We know underwater animals can cover huge distances across the sea. New research reveals underwater plants are no exception.
Research led by Edith Cowan University found sea grass can ‘hitchhike’ across the sea for hundreds or even thousands of kilometres. This means that damaged or lost habitats can be repopulated from other areas. The research found sea grass move on the surface of the ocean via currents, in the water column along with sediments on the sea floor by growing like a lawn and expanding over time or through consumption and transport by animals.
Re-vegetation and propagation are especially important to safeguard habitats against the effects of climate change. Lead researcher Dr. Kathryn McMahon says the spread of sea grass through seeds is the most promising way to repair damaged habitats but further research and investigation is required.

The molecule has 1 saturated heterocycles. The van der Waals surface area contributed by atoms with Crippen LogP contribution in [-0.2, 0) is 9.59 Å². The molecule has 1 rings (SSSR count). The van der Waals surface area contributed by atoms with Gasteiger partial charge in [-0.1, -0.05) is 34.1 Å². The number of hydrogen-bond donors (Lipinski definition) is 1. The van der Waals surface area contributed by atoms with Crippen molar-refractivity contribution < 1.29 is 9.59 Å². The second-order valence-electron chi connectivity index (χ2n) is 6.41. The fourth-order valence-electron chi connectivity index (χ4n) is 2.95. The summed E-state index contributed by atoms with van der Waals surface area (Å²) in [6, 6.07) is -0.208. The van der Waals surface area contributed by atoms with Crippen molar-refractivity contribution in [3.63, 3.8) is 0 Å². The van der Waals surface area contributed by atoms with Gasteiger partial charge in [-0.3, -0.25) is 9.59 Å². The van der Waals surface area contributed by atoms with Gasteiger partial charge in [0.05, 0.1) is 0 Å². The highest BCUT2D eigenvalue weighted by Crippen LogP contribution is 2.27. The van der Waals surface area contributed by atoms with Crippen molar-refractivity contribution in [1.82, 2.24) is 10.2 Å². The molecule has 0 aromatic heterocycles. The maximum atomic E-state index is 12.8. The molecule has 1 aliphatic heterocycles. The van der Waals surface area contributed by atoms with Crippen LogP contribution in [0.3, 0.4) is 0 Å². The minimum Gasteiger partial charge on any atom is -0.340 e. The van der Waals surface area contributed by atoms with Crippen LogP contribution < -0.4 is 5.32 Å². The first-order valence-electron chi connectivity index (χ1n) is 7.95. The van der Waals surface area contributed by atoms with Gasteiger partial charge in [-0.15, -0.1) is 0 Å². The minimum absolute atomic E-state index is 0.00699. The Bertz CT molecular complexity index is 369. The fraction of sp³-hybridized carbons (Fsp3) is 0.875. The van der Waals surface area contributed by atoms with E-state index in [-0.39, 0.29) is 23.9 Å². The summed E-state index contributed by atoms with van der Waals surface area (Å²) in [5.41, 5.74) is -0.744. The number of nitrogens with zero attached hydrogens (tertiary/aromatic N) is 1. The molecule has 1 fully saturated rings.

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[img source] NOAA Photo Library (CCA2.0) bit.ly/1EsDpNO